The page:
Stung by Trump and midterms, the Koch network changes its approach

Charles Koch, Koch brothers

Charles Koch (Patrick T. Fallon for The Washington Post via Getty Images)

Despite the launch of their 
new super PAC, the Koch network lost many of its big bets in 2018, including those placed on Matt Rosendale in Montana and Leah Vukmir in Wisconsin.

Wisconsin also saw the unseating of a Koch-network favorite, Gov. Scott Walker. Americans for Prosperity Action, one of many Koch-network groups that spend big money to influence elections, aided two incumbents in Iowa races, both of whom lost, and failed to elect prospective Nevada governor Adam Laxalt. (Freedom Partners, another Koch network group, criticized Laxalt’s opponent in a Facebook ad for taking campaign contributions.)

AFP Action reportedly spent at least $75,000, and in some cases spent as much as $300,000, on each race it targeted. At a July summit for donors in Colorado Springs, Charles Koch, CEO of Koch Industries and the network’s patriarch, pledged to spend something like $400 million on the 2018 election cycle.

Also at the conference, Koch promised that the network would be “much stricter” with whom it backs going forward. He criticized President Donald Trump’s protectionist policies, indicated the network might be open to working with Democrats, and presented a series of network priorities that break somewhat from the current Republican playbook and past Koch-precedent. These included education, criminal justice reform and “uniting people who have been previously divided.”

Trump’s tweet about how the “globalist Koch brothers” had “bad ideas” and were “no longer relevant” came soon after.

Though the Koch network did manage to help beat Sen. Claire McCaskill in Missouri and Phil Bredesen in Tennessee, 2018 was a far cry from the 2010 Tea Party wave when the network was at the crest of its power and influence. The group has made overtures to Democrats and progressive causes in the past, but the aftermath of the 2018 election could mark the moment where the network changes its approach in a big way.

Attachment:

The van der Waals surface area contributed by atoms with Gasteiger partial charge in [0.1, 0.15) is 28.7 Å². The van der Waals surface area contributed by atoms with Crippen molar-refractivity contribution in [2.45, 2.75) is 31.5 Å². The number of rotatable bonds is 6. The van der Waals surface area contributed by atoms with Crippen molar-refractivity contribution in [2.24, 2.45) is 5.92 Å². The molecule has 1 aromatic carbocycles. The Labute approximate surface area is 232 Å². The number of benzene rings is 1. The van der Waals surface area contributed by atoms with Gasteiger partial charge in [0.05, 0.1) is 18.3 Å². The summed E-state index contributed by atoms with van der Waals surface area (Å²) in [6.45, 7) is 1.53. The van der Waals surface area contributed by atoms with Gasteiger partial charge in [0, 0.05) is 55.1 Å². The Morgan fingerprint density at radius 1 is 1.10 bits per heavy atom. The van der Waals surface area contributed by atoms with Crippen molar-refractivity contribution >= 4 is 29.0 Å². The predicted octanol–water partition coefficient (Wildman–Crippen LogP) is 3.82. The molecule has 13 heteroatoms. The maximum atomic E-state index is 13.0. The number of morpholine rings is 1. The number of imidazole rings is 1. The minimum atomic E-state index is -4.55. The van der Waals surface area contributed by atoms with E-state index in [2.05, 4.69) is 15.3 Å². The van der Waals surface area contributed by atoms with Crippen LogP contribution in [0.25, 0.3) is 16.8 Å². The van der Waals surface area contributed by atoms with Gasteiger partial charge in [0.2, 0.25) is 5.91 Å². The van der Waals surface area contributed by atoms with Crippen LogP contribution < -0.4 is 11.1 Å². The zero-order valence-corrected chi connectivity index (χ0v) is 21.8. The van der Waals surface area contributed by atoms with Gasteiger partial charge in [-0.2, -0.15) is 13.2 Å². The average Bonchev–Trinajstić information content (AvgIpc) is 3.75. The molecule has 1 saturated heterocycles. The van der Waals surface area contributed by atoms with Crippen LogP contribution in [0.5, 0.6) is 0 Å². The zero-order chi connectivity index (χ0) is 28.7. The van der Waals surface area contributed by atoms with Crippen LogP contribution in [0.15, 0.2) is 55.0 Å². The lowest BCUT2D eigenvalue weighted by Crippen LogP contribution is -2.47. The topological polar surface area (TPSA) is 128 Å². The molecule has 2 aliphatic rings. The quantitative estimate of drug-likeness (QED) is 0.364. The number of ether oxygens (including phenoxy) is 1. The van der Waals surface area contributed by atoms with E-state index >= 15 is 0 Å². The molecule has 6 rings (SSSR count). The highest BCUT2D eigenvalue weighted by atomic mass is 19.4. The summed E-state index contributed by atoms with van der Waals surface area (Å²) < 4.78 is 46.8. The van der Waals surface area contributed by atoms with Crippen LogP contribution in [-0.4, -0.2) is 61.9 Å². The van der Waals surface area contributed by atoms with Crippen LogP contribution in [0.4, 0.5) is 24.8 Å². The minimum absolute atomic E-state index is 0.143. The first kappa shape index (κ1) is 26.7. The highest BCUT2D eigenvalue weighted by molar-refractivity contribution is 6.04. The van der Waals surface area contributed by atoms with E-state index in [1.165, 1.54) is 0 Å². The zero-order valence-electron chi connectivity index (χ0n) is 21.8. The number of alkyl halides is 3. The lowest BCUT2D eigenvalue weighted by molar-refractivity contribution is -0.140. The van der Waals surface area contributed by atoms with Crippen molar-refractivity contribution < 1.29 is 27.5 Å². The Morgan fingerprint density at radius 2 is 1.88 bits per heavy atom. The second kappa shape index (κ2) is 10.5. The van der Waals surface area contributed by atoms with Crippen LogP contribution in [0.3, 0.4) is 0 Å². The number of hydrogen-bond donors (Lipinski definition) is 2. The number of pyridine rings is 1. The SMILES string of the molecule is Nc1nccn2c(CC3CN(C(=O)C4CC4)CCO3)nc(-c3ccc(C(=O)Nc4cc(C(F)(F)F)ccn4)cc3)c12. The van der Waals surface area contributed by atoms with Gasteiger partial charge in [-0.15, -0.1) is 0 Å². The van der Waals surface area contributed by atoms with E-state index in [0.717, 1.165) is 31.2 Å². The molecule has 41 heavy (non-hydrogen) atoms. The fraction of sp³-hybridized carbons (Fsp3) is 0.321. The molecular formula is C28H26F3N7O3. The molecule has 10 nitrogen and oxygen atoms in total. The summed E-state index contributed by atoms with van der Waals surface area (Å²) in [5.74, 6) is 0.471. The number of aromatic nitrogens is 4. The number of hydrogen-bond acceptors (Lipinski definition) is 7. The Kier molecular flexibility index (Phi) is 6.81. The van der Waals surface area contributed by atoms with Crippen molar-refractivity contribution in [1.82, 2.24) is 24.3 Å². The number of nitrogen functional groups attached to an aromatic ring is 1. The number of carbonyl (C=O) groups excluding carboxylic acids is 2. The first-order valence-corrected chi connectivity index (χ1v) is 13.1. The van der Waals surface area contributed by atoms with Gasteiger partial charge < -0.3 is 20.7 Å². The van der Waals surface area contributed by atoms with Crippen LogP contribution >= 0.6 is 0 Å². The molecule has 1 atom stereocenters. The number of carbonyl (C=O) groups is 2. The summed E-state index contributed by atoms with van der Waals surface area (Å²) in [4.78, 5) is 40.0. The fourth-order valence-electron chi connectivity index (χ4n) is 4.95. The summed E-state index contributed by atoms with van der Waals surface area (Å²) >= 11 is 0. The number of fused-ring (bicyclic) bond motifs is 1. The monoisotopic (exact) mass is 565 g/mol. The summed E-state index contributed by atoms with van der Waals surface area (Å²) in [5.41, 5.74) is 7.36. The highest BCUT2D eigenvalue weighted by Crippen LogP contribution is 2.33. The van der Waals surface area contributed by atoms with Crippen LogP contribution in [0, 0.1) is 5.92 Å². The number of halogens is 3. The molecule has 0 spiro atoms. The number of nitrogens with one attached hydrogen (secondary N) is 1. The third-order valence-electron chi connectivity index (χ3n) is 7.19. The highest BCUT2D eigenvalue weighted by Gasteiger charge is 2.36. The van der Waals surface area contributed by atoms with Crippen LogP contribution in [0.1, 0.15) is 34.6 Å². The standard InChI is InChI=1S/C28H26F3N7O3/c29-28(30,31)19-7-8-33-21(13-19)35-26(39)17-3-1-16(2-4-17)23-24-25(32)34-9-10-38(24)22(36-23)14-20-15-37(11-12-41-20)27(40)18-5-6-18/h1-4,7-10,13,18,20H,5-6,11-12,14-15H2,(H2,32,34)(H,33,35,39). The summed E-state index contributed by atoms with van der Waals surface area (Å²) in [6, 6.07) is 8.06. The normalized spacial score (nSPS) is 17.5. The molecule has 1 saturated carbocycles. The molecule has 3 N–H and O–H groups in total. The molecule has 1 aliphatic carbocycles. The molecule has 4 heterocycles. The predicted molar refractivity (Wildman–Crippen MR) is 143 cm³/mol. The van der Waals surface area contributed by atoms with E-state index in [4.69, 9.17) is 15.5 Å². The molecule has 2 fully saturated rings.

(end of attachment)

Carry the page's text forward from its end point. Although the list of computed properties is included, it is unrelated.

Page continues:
Koch surrogates have been alluding to a coming shift. Gabrielle Broad, the host of Torch Talk (a sort of internet chat-series produced by Americans for Prosperity), tweeted a link to a Bloomberg article entitled “Koch Network Looks to a More Bipartisan Tone Following Midterms.”

“We see an opportunity to engage the American people to address some of the toughest problems facing our country,” said Broad’s tweet. “Exciting work ahead!”

James Davis, a network spokesman, told Bloomberg “a majority of Americans are rightly frustrated with the seeming inability to come together to solve major societal problems.”

According to Davis’s LinkedIn, he is both executive vice president of Freedom Partners, a Koch network group, and president of In Pursuit Of, a communications and marketing agency with strong ties to the white house. In Pursuit Of has seen an editorial director and a deputy director of writing go to work in the Trump administration as “special assistant(s) to the president” according to ProPublica. Davis also has a recommendation on his LinkedIn from former White House Press Secretary Sean Spicer.